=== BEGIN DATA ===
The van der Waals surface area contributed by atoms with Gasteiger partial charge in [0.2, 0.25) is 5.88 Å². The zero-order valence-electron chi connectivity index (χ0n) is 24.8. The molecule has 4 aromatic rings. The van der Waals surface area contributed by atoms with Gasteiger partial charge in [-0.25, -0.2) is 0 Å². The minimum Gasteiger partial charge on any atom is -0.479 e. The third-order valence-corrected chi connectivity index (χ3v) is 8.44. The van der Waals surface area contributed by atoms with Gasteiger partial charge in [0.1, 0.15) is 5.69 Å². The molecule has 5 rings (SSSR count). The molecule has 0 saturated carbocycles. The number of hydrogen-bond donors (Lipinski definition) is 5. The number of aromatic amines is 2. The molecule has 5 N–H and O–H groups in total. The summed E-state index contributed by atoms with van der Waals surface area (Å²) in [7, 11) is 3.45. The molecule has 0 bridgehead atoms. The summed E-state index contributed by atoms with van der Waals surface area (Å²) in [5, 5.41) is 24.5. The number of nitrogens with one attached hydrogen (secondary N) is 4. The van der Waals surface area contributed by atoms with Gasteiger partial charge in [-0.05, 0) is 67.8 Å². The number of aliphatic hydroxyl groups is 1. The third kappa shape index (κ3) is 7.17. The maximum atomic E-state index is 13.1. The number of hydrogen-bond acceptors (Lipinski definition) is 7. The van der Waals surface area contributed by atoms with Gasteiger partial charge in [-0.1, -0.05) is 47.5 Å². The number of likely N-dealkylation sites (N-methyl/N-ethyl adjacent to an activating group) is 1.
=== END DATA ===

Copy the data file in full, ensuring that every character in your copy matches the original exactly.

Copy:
The van der Waals surface area contributed by atoms with Gasteiger partial charge in [0.2, 0.25) is 5.88 Å². The zero-order valence-electron chi connectivity index (χ0n) is 24.8. The molecule has 4 aromatic rings. The van der Waals surface area contributed by atoms with Gasteiger partial charge in [-0.25, -0.2) is 0 Å². The minimum Gasteiger partial charge on any atom is -0.479 e. The third-order valence-corrected chi connectivity index (χ3v) is 8.44. The van der Waals surface area contributed by atoms with Gasteiger partial charge in [0.1, 0.15) is 5.69 Å². The molecule has 5 rings (SSSR count). The molecule has 0 saturated carbocycles. The number of hydrogen-bond donors (Lipinski definition) is 5. The number of aromatic amines is 2. The molecule has 5 N–H and O–H groups in total. The summed E-state index contributed by atoms with van der Waals surface area (Å²) in [7, 11) is 3.45. The molecule has 0 bridgehead atoms. The summed E-state index contributed by atoms with van der Waals surface area (Å²) in [5, 5.41) is 24.5. The number of nitrogens with one attached hydrogen (secondary N) is 4. The van der Waals surface area contributed by atoms with Gasteiger partial charge in [-0.05, 0) is 67.8 Å². The number of aliphatic hydroxyl groups is 1. The third kappa shape index (κ3) is 7.17. The maximum atomic E-state index is 13.1. The number of hydrogen-bond acceptors (Lipinski definition) is 7. The van der Waals surface area contributed by atoms with Gasteiger partial charge in [-0.1, -0.05) is 47.5 Å². The number of likely N-dealkylation sites (N-methyl/N-ethyl adjacent to an activating group) is 1.